Recent weakness in Germany and other “core” Eurozone economies was signalled by a contraction in real narrow money in late 2010 and the first half of 2011, discussed in various posts last year, e.g. here. Core real money growth, however, has recovered in 2012, with Germany in the lead. The country’s exporters, meanwhile, will benefit from the slide in the euro versus the yen and a likely revival in emerging-world growth in 2013.
The first chart shows six-month changes in German industrial output and real M1 deposits (i.e. overnight deposits). Real deposits grew by 4.3%, or 8.8% annualised, in the six months to June – the fastest growth since September 2010. The July cut in the ECB’s refinancing and deposit rates, and likely further easing actions, may sustain this pick-up.
The second chart shows the net percentage of firms expecting higher exports together with the yen / euro exchange rate*, plotted inverted (i.e. a rise in the line indicates a cheaper euro). Export expectations have weakened significantly as the global economy has slowed since early 2011 but the balance, nonetheless, remains positive. This may partly reflect German companies gaining market share at the expense of Japanese competitors – the exchange rate versus the yen is the weakest since 2000. German exporters look well-placed to benefit from a recovery in global economic momentum from late 2012 suggested by real money trends – see Wednesday’s post.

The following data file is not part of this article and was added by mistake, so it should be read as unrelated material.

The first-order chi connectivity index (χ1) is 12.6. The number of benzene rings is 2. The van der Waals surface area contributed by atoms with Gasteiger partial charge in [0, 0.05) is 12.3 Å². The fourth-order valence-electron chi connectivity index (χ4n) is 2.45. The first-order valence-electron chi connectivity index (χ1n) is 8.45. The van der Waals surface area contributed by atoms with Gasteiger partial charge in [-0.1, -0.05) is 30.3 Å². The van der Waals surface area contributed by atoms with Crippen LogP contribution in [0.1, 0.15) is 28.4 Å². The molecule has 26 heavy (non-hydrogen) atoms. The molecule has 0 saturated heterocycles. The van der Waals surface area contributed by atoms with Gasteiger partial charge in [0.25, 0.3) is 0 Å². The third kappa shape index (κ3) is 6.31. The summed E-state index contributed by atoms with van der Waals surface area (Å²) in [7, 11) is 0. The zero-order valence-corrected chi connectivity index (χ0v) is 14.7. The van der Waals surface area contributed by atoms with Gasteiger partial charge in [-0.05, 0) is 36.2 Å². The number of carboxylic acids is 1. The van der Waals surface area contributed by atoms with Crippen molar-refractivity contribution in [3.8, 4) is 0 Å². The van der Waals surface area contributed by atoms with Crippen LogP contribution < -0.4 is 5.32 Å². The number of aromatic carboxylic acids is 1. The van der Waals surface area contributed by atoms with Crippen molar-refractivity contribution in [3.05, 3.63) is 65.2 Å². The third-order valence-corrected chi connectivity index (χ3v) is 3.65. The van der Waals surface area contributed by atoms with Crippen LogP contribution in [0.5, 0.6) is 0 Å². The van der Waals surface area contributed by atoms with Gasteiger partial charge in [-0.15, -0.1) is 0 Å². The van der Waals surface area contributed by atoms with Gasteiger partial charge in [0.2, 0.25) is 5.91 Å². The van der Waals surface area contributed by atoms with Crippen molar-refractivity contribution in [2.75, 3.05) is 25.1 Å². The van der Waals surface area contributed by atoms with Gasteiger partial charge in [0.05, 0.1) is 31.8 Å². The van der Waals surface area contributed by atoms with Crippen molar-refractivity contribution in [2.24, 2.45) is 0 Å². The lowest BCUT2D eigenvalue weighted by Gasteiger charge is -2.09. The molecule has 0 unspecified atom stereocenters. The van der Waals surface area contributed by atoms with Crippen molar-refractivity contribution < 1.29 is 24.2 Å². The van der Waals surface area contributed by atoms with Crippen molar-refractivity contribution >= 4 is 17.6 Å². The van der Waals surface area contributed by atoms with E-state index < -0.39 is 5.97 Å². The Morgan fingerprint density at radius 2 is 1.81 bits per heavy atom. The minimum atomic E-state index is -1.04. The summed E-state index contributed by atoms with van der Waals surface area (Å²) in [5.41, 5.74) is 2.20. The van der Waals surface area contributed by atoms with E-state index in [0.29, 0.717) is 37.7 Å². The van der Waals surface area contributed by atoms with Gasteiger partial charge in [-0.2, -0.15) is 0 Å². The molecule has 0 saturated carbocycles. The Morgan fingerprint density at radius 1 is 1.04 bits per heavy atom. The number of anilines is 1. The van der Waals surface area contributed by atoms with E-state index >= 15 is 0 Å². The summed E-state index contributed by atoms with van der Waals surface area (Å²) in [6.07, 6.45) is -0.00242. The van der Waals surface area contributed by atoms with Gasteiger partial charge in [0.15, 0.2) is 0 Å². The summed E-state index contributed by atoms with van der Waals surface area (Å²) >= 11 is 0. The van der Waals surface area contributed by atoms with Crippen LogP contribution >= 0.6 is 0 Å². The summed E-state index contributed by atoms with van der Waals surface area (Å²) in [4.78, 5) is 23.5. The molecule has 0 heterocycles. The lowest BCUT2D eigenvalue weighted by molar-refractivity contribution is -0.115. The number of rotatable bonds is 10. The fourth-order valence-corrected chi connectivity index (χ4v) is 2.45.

Germany is more sensitive than most other major economies to emerging-world growth: Asia ex. Japan and Eastern Europe account for a combined 22% of total goods exports, in turn equal to 9.0% of GDP – the equivalent proportion for the UK is only 2.2%. This year’s emerging-world slowdown has been a drag on German economic performance but E7 real narrow money expansion has started to revive, suggesting improving prospects for 2013 – third chart.
A buoyant German economy next year would be good news for the wider Eurozone – providing the ECB sets monetary policy for the whole group rather than its leading member. Former ECB President Trichet caved to Bundesbank pressure for ill-advised monetary tightening following the 2009-10 economic upswing; based on his actions to date, Sig. Draghi is unlikely to make the same mistake.
*The rate is linked to the DM before EMU’s inception in 1999.